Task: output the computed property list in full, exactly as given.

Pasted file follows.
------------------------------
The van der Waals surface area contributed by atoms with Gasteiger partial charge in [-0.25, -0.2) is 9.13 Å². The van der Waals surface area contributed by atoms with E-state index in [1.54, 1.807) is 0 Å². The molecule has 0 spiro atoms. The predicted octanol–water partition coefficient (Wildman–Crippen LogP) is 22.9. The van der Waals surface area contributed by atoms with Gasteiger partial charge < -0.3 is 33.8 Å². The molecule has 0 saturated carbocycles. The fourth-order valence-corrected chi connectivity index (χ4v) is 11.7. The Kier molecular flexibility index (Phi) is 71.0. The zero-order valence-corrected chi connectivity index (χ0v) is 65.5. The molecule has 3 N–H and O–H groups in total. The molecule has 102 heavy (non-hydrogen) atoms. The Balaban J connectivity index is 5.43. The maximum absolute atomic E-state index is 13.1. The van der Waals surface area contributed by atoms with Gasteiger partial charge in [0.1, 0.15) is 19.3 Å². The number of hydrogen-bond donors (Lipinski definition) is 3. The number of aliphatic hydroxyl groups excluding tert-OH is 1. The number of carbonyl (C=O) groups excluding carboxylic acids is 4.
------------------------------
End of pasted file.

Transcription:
The van der Waals surface area contributed by atoms with Gasteiger partial charge in [-0.25, -0.2) is 9.13 Å². The van der Waals surface area contributed by atoms with E-state index in [1.54, 1.807) is 0 Å². The molecule has 0 spiro atoms. The predicted octanol–water partition coefficient (Wildman–Crippen LogP) is 22.9. The van der Waals surface area contributed by atoms with Gasteiger partial charge < -0.3 is 33.8 Å². The molecule has 0 saturated carbocycles. The fourth-order valence-corrected chi connectivity index (χ4v) is 11.7. The Kier molecular flexibility index (Phi) is 71.0. The zero-order valence-corrected chi connectivity index (χ0v) is 65.5. The molecule has 3 N–H and O–H groups in total. The molecule has 102 heavy (non-hydrogen) atoms. The Balaban J connectivity index is 5.43. The maximum absolute atomic E-state index is 13.1. The van der Waals surface area contributed by atoms with Gasteiger partial charge in [0.1, 0.15) is 19.3 Å². The number of hydrogen-bond donors (Lipinski definition) is 3. The number of aliphatic hydroxyl groups excluding tert-OH is 1. The number of carbonyl (C=O) groups excluding carboxylic acids is 4.